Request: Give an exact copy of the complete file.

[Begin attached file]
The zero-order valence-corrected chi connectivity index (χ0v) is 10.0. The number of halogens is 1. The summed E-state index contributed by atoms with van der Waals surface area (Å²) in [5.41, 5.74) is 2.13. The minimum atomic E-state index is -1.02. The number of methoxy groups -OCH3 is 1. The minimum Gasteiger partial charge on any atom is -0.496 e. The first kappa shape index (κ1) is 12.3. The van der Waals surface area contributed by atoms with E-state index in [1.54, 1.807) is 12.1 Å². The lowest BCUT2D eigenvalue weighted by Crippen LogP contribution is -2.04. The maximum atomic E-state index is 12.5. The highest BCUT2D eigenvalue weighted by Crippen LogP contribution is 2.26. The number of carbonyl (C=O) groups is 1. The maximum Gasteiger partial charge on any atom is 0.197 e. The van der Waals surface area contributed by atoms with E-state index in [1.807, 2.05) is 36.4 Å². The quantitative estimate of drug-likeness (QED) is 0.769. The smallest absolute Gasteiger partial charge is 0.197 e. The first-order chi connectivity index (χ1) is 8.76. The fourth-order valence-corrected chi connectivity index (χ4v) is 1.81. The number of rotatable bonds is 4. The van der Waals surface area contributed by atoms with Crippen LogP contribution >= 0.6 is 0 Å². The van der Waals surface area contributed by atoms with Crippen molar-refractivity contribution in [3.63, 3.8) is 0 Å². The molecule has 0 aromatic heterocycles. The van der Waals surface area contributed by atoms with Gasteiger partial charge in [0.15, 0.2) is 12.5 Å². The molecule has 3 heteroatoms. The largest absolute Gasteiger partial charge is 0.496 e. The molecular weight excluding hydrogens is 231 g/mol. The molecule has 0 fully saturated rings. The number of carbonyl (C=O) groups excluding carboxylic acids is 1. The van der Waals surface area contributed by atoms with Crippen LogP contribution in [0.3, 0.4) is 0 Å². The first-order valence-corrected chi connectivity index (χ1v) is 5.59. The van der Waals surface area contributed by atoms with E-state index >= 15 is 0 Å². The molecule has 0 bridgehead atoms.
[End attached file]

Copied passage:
The zero-order valence-corrected chi connectivity index (χ0v) is 10.0. The number of halogens is 1. The summed E-state index contributed by atoms with van der Waals surface area (Å²) in [5.41, 5.74) is 2.13. The minimum atomic E-state index is -1.02. The number of methoxy groups -OCH3 is 1. The minimum Gasteiger partial charge on any atom is -0.496 e. The first kappa shape index (κ1) is 12.3. The van der Waals surface area contributed by atoms with E-state index in [1.54, 1.807) is 12.1 Å². The lowest BCUT2D eigenvalue weighted by Crippen LogP contribution is -2.04. The maximum atomic E-state index is 12.5. The highest BCUT2D eigenvalue weighted by Crippen LogP contribution is 2.26. The number of carbonyl (C=O) groups is 1. The maximum Gasteiger partial charge on any atom is 0.197 e. The van der Waals surface area contributed by atoms with E-state index in [1.807, 2.05) is 36.4 Å². The quantitative estimate of drug-likeness (QED) is 0.769. The smallest absolute Gasteiger partial charge is 0.197 e. The first-order chi connectivity index (χ1) is 8.76. The fourth-order valence-corrected chi connectivity index (χ4v) is 1.81. The number of rotatable bonds is 4. The van der Waals surface area contributed by atoms with Crippen LogP contribution >= 0.6 is 0 Å². The van der Waals surface area contributed by atoms with Crippen molar-refractivity contribution in [3.63, 3.8) is 0 Å². The molecule has 0 aromatic heterocycles. The van der Waals surface area contributed by atoms with Gasteiger partial charge in [0.15, 0.2) is 12.5 Å². The molecule has 3 heteroatoms. The largest absolute Gasteiger partial charge is 0.496 e. The molecular weight excluding hydrogens is 231 g/mol. The molecule has 0 fully saturated rings. The number of carbonyl (C=O) groups excluding carboxylic acids is 1. The van der Waals surface area contributed by atoms with Crippen LogP contribution in [0.3, 0.4) is 0 Å². The first-order valence-corrected chi connectivity index (χ1v) is 5.59. The van der Waals surface area contributed by atoms with E-state index >= 15 is 0 Å². The molecule has 0 bridgehead atoms.